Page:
Blue-state lawsuits are more about politics than the law. Lawsuits emanating from Democratic attorneys general against Trump administration policies “are unprecedented in scale and detrimental to constitutional government,” writes John York:
By the end of Trump’s first year in office, Democratic states had already brought 35 lawsuits against his administration. Over the course of his eight years in office, Republicans brought only 46 lawsuits against Obama’s administration.
Democratic attorneys general, pundits, and plaintiff’s lawyers claimthat the reason for this dramatic uptick in legal obstruction is President Trump’s supposed disregard for the Constitution. But this is not the case. Many of the lawsuits emanating from blue-state capitals are not based on any tenable interpretation of the Constitution or any relevant federal statute.
For instance, several blue-state attorneys general claimed that the president lacked authority to bypass environmental regulations to expedite the construction of a border wall, even though a 2005 lawgives the Homeland Security secretary authority to do just this. The case was dismissed.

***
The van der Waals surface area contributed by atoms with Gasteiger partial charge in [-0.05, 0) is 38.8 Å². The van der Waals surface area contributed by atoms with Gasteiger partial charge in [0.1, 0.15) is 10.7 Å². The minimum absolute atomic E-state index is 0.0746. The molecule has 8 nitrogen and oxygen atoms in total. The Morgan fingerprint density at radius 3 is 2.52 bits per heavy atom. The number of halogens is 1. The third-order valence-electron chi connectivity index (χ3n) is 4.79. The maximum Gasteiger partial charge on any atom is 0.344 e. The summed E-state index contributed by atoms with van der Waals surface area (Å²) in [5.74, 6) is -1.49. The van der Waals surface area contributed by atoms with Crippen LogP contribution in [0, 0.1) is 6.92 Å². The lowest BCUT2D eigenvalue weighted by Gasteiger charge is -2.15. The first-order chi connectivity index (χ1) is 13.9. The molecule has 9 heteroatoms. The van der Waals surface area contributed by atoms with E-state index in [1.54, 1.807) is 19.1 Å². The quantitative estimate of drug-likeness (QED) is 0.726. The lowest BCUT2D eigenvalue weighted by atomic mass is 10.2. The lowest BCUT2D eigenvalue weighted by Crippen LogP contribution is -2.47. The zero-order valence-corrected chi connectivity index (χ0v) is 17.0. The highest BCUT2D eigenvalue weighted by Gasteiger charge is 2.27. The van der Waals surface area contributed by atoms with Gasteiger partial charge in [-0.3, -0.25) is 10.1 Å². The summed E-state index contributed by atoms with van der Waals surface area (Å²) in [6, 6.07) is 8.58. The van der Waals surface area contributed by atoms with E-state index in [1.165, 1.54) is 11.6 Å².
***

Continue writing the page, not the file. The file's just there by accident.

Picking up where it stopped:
Right now, three Democratic governors are preparing to bring afederal lawsuit challenging a provision in the recently passed tax overhaul that would limit the deductibility of state and local taxes. They claim this deduction limit violates the equal-protection rights of people living in blue states, since no red-state government has imposed taxes that surpass the deductibility cap. This is an absurd reading of the 14th Amendment. According to the Tax Foundation, this shot-in-the-dark case “will almost certainly fail.”
These threadbare legal arguments are a thin veil for the actual motives of Democratic lawmakers and lawyers. These state officials apparently see themselves as part of the resistance. Burying the president’s agenda under a mountain of paperwork is job No. 1. Defending the Constitution is not only subordinated to this goal, but actually sacrificed in service of it.
[John York, “Progressive ‘Federalism’ Makes a Mockery of the Founders’ Vision,” National Review, April 13]